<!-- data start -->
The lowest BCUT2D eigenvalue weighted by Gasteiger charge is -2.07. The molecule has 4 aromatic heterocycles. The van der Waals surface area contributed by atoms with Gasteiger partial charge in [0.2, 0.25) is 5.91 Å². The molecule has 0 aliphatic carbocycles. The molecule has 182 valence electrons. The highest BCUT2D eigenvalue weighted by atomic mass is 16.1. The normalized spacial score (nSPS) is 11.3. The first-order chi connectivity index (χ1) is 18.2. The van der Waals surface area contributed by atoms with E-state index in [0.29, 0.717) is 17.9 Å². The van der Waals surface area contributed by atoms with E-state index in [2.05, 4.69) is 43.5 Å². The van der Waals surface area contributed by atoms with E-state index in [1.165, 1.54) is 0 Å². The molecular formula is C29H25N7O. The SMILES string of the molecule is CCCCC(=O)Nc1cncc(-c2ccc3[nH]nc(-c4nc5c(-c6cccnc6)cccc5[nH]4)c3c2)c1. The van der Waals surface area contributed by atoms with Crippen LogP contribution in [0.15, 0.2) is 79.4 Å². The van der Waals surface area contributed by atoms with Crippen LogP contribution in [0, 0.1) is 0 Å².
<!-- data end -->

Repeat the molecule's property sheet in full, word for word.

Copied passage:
The lowest BCUT2D eigenvalue weighted by Gasteiger charge is -2.07. The molecule has 4 aromatic heterocycles. The van der Waals surface area contributed by atoms with Gasteiger partial charge in [0.2, 0.25) is 5.91 Å². The molecule has 0 aliphatic carbocycles. The molecule has 182 valence electrons. The highest BCUT2D eigenvalue weighted by atomic mass is 16.1. The normalized spacial score (nSPS) is 11.3. The first-order chi connectivity index (χ1) is 18.2. The van der Waals surface area contributed by atoms with E-state index in [0.29, 0.717) is 17.9 Å². The van der Waals surface area contributed by atoms with E-state index in [2.05, 4.69) is 43.5 Å². The van der Waals surface area contributed by atoms with E-state index in [1.165, 1.54) is 0 Å². The molecular formula is C29H25N7O. The SMILES string of the molecule is CCCCC(=O)Nc1cncc(-c2ccc3[nH]nc(-c4nc5c(-c6cccnc6)cccc5[nH]4)c3c2)c1. The van der Waals surface area contributed by atoms with Crippen LogP contribution in [0.15, 0.2) is 79.4 Å². The van der Waals surface area contributed by atoms with Crippen LogP contribution in [0, 0.1) is 0 Å².